Like most of her compatriots, the last three years have been a turbulent period for Dougall. "The bulk of the record was written pre-, during and post- the [Brexit] referendum," she explains. "This isn't a political album, but there is a background of a very unstable world. That series of events that followed from [Brexit], the world is a very unrecognizable one to the world when I wrote my last album.

"It's impossible not to think about it, it's such an omnipresent thing. I'm just so weary of the whole thing. My hope stems from the fact that the whole thing is such a fucking shit-show that it might not happen. It's driven a huge, huge divide in this country that has been there forever and that probably needed to be confronted. I don't think that's going away any time soon, whatever the outcome of [Brexit]. But it has galvanized and politicized people, and that can't be a bad thing."

The anger comes easily, but Dougall is conscious that it isn't entirely an external factor, making the point that her disillusionment ties in with her coming into her early 30s and gaining a different perspective on the future and the past. At one point, she admits that she felt that the very process of making music felt like a futile endeavour, before reaching a realization that in fact it's at these times that music can help the most.

"There's a little bit of rationalizing in the record of how not to be oppressed by this really heavy shared energy that everyone is experiencing, and trying to make some hopeful gestures within it, whether it's pursuing a love affair or saying, 'Fuck it, we're all going to hell in a hand-basket, let's go there with a song in our hearts.'"

If the record arose from troubling times, then it is remarkable how brightly it shines, a doors-open-in-the-summer aesthetic that Dougall worked hard to achieve. "I do worry that I can be a bit dour," she says. "It's a really difficult thing to reconcile: I enjoy having a laugh and that doesn't always come through in my music, I don't think. It's always important to me to balance out that overriding sense of melancholy with a sense of levity. I want to be uplifted by music. I wanted there to be something expansive about this album."

She name-checks Penguin Cafe Orchestra, Bridget St John, and The Durutti Column as other artists that have struck the same balance, referring with fondness to her process of sitting at a piano, her primary instrument, trying to evoke the comforting warmth that she continues to enjoy from the records she grew up with.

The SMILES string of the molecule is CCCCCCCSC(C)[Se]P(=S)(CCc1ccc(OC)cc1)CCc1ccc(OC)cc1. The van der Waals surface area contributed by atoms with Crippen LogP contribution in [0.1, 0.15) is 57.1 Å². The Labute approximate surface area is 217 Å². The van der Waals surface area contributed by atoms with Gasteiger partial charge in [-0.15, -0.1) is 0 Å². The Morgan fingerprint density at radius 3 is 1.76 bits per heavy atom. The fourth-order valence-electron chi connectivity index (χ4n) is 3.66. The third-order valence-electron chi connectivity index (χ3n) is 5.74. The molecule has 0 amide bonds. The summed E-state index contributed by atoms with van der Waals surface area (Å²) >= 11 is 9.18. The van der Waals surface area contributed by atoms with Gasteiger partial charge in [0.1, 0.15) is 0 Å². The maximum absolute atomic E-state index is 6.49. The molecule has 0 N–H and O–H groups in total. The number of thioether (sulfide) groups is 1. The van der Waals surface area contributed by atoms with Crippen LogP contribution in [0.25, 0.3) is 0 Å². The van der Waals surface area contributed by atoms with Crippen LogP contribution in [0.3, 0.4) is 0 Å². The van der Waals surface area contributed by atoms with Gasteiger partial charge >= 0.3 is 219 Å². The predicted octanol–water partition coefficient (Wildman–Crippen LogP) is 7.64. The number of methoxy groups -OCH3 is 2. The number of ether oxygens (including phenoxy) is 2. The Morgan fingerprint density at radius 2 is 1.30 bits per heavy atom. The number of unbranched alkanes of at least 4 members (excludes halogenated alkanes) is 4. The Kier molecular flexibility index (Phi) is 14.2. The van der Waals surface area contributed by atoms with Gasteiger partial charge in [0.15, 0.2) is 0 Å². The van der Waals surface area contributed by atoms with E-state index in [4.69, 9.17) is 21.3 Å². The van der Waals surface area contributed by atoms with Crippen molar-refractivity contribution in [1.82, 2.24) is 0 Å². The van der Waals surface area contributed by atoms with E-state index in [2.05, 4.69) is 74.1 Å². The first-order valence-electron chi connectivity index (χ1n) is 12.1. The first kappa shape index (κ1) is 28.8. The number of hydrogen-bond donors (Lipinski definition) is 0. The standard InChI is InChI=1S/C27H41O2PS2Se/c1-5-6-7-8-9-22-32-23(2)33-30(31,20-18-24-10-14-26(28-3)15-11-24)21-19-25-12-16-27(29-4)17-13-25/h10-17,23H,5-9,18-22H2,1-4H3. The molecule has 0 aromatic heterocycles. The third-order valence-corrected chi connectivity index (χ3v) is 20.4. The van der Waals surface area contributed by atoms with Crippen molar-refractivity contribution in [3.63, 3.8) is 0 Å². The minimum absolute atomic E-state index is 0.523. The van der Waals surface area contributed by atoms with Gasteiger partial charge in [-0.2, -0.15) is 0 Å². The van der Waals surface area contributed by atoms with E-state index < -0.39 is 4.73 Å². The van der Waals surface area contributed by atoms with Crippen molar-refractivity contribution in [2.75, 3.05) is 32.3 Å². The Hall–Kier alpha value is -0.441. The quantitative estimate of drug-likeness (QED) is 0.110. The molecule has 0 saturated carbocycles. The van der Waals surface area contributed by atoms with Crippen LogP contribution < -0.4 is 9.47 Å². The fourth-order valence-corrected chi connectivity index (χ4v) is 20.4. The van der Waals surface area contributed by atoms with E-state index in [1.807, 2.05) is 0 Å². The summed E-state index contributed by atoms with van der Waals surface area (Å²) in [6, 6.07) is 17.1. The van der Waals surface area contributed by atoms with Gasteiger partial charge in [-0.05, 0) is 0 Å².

One of the standout tracks on A New Illusion is "That's Where the Trouble Started," a lilting, guitar-led low-roller that depicts a real life conversation from Dougall's life. "It's really about me talking to my girlfriends and sharing an experience that hopefully a lot of people can relate to. When you're young, there's no sense of permanence about what happens to you. And that becomes an ever-decreasing circle. It's about thinking about how you ended up in the position you're in."

A New Illusion is released on Dougall's own Vermillion Records label, an experience she has enjoyed in the past, although she is aware of the difficulties that could arise for her if she were to seek alternative methods of releasing. "I'm not a new, fresh artist, there's a reticence for labels..." she says, before interrupting herself mid-sentence, catching the next thought before it escaped.

After a pause, she continues: "There's always an energy to find the new. I'm very aware that that's not me. Because of that, I require an environment where I'm allowed to get on with it." When pushed on what she was going to say, she expands that she believes she is not perceived to fit into any scene and the somewhat unconventional nature of her career path has made it more difficult for the industry to know how to package her. "It's a little bit more work on my side [to self-release my albums], but there's a freedom there and a trust that I can do whatever I like. It felt stupid not to carry on with it."

As thoughts now turn to touring, she talks openly about her desire to play as many dates in the U.S. as possible. "I'm desperate to do that. I love America, I've always had a really romantic relationship with it. The way people approach making music out there, it's an amazing creative attitude that is really infectious. It's really energizing. In England, it's more about not getting above your station, a natural cynicism, which I love, but there's more of an openheartedness towards musicians in America."

There is no doubt that Dougall is in full control of her destiny at this point. For the first time, this album offers what appears to be an unfiltered glimpse into her true self. "I'm the sole director of the whole thing," she says. "I've not been babysat throughout the process at all, which maybe can feel a bit vulnerable-making, but I know how to get this stuff done now in the way that I want it, and it has taken a while to get to this point."